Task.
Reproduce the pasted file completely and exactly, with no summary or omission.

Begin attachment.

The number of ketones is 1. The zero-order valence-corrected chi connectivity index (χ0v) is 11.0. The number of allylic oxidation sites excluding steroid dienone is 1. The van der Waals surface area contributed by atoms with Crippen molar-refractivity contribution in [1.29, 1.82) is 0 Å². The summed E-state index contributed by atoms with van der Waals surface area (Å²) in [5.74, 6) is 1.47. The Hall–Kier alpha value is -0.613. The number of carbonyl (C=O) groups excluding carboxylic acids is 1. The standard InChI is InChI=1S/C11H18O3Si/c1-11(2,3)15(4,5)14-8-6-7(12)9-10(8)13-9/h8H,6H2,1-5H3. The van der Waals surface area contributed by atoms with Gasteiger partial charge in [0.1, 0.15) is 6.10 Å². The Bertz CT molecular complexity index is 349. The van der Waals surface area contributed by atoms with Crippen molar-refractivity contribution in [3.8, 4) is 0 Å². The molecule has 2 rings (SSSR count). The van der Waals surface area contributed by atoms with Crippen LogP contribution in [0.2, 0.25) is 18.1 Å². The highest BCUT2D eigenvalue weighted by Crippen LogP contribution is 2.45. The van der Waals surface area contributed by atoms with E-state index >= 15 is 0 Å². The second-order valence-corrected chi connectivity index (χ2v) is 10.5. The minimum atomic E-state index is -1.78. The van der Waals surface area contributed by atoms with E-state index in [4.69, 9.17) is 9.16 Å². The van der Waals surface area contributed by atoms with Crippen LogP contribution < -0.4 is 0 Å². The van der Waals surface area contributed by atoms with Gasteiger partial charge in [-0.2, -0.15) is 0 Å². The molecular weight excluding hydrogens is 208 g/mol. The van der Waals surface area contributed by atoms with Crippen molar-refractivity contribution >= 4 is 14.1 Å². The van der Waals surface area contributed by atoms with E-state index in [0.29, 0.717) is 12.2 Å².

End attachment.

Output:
The number of ketones is 1. The zero-order valence-corrected chi connectivity index (χ0v) is 11.0. The number of allylic oxidation sites excluding steroid dienone is 1. The van der Waals surface area contributed by atoms with Crippen molar-refractivity contribution in [1.29, 1.82) is 0 Å². The summed E-state index contributed by atoms with van der Waals surface area (Å²) in [5.74, 6) is 1.47. The Hall–Kier alpha value is -0.613. The number of carbonyl (C=O) groups excluding carboxylic acids is 1. The standard InChI is InChI=1S/C11H18O3Si/c1-11(2,3)15(4,5)14-8-6-7(12)9-10(8)13-9/h8H,6H2,1-5H3. The van der Waals surface area contributed by atoms with Gasteiger partial charge in [0.1, 0.15) is 6.10 Å². The Bertz CT molecular complexity index is 349. The van der Waals surface area contributed by atoms with Crippen molar-refractivity contribution in [3.8, 4) is 0 Å². The molecule has 2 rings (SSSR count). The van der Waals surface area contributed by atoms with Crippen LogP contribution in [0.2, 0.25) is 18.1 Å². The highest BCUT2D eigenvalue weighted by Crippen LogP contribution is 2.45. The van der Waals surface area contributed by atoms with E-state index >= 15 is 0 Å². The second-order valence-corrected chi connectivity index (χ2v) is 10.5. The minimum atomic E-state index is -1.78. The van der Waals surface area contributed by atoms with E-state index in [4.69, 9.17) is 9.16 Å². The van der Waals surface area contributed by atoms with Crippen LogP contribution < -0.4 is 0 Å². The van der Waals surface area contributed by atoms with Gasteiger partial charge in [-0.2, -0.15) is 0 Å². The molecular weight excluding hydrogens is 208 g/mol. The van der Waals surface area contributed by atoms with Crippen molar-refractivity contribution >= 4 is 14.1 Å². The van der Waals surface area contributed by atoms with E-state index in [0.29, 0.717) is 12.2 Å².